Officers operating a checkpoint need to follow a pattern for stopping vehicles. A frequency must be established. If they decide to check every driver, then every vehicle needs to be stopped. If they check every three drivers, they must stop every third vehicle and let the others pass. Only a supervisor can determine if the pattern needs to change. If traffic begins to backup or another issue arises, then at that time the supervisor can alter the pattern of stopping vehicles. Before getting to the officer, you will have to negotiate a set of cones to test your driving skills. If selected for a stop, the officer must inform you of the purpose of the stop. You may be asked to present your license and registration, which you are legally obligated to provide. Expect to be asked if you have consumed alcohol or taken any controlled substances that day. If you answer “no” and the officer has no other reason to detain you or your vehicle, you should be allowed to proceed through the checkpoint. If you answer “yes,” you will be asked how much drug or alcohol you consumed and when you last consumed. The officer may choose to investigate further depending on your answers to these questions. The officer will also be looking at you for clues of intoxication. If the officer wishes to investigate your situation more fully, he will direct you away from traffic. Otherwise, you are free to go. The following are a list of clues the officer will be looking at to determine whether to detain you.

  • The smell of alcohol or drugs
  • Alcohol containers or drug paraphernalia
  • Bloodshot eyes
  • Slurred speech
  • Fumbling fingers
  • Slow reaction
  • Inconsistent responses to questions
  • Difficulty presenting license and registration.

If an officer suspects you are impaired or high based on this exchange, you will be asked to exit your car for further investigation.

Roadside sobriety tests

Now that you are out of your car, expect the officer to ask you to take a series of roadside sobriety tests. These consist of tasks that test your coordination, concentration, and reaction time to help the officer determine whether or not you’re impaired to drive. You may also be asked to take a portable breath test. The following are some of the tests you may be asked to perform.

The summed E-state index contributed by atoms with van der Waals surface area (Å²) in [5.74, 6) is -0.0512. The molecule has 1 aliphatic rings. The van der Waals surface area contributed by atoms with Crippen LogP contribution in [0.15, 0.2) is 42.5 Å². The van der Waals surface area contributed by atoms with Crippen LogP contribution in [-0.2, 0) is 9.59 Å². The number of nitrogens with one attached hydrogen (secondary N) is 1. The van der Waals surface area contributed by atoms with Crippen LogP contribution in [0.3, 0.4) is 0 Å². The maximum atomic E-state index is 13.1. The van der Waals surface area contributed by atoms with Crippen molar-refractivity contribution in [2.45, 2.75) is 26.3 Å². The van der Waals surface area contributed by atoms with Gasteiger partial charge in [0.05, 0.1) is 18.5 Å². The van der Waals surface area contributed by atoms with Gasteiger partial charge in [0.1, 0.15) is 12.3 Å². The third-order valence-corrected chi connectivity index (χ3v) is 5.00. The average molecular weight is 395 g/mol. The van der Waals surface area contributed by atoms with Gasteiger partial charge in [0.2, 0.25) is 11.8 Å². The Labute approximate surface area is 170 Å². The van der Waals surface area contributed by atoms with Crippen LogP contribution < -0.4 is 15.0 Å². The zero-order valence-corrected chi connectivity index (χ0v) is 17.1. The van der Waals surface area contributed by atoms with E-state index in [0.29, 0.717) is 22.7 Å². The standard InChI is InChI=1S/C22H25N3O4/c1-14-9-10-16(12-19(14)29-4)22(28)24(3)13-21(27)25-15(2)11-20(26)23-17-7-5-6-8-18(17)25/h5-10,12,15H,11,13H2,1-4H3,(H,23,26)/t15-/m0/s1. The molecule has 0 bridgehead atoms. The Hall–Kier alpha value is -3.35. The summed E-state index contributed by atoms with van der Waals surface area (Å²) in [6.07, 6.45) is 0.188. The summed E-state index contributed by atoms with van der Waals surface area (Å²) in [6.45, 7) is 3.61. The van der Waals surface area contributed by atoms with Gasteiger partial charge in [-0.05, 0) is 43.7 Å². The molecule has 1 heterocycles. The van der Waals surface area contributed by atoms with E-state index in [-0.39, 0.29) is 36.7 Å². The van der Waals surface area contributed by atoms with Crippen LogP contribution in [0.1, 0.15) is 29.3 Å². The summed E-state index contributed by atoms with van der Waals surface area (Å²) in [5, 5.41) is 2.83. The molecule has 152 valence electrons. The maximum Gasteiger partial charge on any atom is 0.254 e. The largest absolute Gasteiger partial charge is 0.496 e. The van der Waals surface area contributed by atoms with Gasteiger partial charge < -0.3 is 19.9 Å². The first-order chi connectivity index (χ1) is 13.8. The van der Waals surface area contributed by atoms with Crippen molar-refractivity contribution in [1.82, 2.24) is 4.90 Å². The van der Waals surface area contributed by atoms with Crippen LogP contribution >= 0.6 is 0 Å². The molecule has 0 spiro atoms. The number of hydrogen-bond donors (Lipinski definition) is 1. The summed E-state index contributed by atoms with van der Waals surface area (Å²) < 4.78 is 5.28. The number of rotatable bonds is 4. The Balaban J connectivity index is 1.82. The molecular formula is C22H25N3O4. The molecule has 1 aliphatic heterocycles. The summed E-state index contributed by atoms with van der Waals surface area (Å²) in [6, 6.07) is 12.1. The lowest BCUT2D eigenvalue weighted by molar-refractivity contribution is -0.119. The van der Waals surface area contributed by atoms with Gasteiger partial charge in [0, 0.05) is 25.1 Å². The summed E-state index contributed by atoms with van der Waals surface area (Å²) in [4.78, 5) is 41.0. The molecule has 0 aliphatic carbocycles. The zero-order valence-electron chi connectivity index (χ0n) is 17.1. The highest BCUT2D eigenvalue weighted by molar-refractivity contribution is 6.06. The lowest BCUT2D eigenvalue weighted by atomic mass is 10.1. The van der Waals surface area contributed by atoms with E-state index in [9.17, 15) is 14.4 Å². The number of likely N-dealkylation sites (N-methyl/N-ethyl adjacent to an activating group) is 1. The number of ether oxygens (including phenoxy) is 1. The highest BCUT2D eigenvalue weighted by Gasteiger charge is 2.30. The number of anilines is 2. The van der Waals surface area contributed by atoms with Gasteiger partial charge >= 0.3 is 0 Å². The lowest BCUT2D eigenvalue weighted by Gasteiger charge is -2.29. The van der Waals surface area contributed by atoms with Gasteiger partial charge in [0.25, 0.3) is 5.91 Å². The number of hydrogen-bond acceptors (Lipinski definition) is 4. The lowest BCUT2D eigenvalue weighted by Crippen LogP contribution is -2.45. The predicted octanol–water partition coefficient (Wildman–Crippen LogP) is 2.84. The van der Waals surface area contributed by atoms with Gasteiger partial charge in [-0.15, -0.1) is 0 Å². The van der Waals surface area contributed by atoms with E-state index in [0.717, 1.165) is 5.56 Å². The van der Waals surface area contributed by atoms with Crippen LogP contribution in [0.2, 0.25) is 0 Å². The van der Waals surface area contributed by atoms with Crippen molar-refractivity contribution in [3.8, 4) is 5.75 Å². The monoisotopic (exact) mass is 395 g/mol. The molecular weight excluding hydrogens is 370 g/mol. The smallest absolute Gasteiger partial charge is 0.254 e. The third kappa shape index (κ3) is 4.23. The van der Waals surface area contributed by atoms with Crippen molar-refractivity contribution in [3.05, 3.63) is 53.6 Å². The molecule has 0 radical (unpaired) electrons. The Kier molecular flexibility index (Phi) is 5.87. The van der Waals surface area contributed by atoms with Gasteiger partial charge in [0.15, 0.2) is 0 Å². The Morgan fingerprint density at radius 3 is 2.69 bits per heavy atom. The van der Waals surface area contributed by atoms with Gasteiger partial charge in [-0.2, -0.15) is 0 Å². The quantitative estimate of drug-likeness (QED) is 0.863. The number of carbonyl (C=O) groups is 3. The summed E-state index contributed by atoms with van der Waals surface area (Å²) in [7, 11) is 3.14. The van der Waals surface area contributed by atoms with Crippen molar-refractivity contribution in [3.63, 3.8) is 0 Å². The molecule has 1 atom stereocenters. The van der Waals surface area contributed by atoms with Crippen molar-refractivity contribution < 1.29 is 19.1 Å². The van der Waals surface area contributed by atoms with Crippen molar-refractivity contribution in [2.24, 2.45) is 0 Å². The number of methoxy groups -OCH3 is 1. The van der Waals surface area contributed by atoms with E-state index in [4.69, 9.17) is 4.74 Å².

• One Legged Stand The officer is noting your ability to follow instructions, watching your balance, and listening to your speech as you perform this test.
  • Nystagmus Test The officer is noting your ability to follow instructions, watching your balance, and looking for eye movements indicating impairment.
  • Walk and Turn The officer is noting your ability to follow instructions, watching your balance, and listening to your speech as you perform this test.
  • Finger-to-Nose Test The officer is noting your ability to follow instructions, watching your balance, and watching for what part of your finger you are touching to what part of your nose.
  • The Alphabet and Counting Backward The officer is noting your ability to follow instructions, watching your balance, and listening to your speech as you perform this test.

All roadside tests are optional. You may decline to take them without any legal consequence. If you do take roadside sobriety tests, the results will be used against you in court. If you have any question about your ability to perform these tests, don’t volunteer to do them.

Express Consent Advisement

If the officer determines you are impaired, you will be arrested for the appropriate charge of either driving under the influence, driving while ability impaired, or underage drinking and driving. You will be advised of the Colorado Express Consent law. Under this advisement, you will be given the choice of a blood test or breath test. If drug use is suspected, you will be given the choice of a blood test. In general, the consequences are less for giving a test than refusing a blood or breath test. Often it is to your advantage to give a blood test or breath test, rather than refusing a test.

Know your rights

Got any questions? We’re here for you. Drop us a line if you wish to learn more.